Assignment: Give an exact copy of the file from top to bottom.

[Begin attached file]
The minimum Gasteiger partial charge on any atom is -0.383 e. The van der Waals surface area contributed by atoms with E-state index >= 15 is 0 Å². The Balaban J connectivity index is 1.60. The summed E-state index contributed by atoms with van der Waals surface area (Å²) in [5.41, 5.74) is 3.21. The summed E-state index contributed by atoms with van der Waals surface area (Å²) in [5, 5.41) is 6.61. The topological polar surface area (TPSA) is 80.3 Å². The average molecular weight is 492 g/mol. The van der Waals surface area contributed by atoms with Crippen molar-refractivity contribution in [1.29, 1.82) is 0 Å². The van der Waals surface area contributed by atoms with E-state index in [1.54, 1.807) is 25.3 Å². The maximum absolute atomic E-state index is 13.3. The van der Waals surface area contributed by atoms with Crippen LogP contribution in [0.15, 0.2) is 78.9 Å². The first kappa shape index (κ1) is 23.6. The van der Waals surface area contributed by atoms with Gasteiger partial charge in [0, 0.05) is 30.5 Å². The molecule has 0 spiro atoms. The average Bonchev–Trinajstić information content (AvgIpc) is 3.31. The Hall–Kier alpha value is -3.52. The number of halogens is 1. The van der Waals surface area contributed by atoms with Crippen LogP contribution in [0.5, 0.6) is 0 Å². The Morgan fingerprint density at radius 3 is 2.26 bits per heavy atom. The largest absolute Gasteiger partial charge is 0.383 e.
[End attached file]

The minimum Gasteiger partial charge on any atom is -0.383 e. The van der Waals surface area contributed by atoms with E-state index >= 15 is 0 Å². The Balaban J connectivity index is 1.60. The summed E-state index contributed by atoms with van der Waals surface area (Å²) in [5.41, 5.74) is 3.21. The summed E-state index contributed by atoms with van der Waals surface area (Å²) in [5, 5.41) is 6.61. The topological polar surface area (TPSA) is 80.3 Å². The average molecular weight is 492 g/mol. The van der Waals surface area contributed by atoms with Crippen molar-refractivity contribution in [1.29, 1.82) is 0 Å². The van der Waals surface area contributed by atoms with E-state index in [1.54, 1.807) is 25.3 Å². The maximum absolute atomic E-state index is 13.3. The van der Waals surface area contributed by atoms with Crippen LogP contribution in [0.15, 0.2) is 78.9 Å². The first kappa shape index (κ1) is 23.6. The van der Waals surface area contributed by atoms with Gasteiger partial charge in [0, 0.05) is 30.5 Å². The molecule has 0 spiro atoms. The average Bonchev–Trinajstić information content (AvgIpc) is 3.31. The Hall–Kier alpha value is -3.52. The number of halogens is 1. The van der Waals surface area contributed by atoms with Crippen LogP contribution in [0.5, 0.6) is 0 Å². The Morgan fingerprint density at radius 3 is 2.26 bits per heavy atom. The largest absolute Gasteiger partial charge is 0.383 e.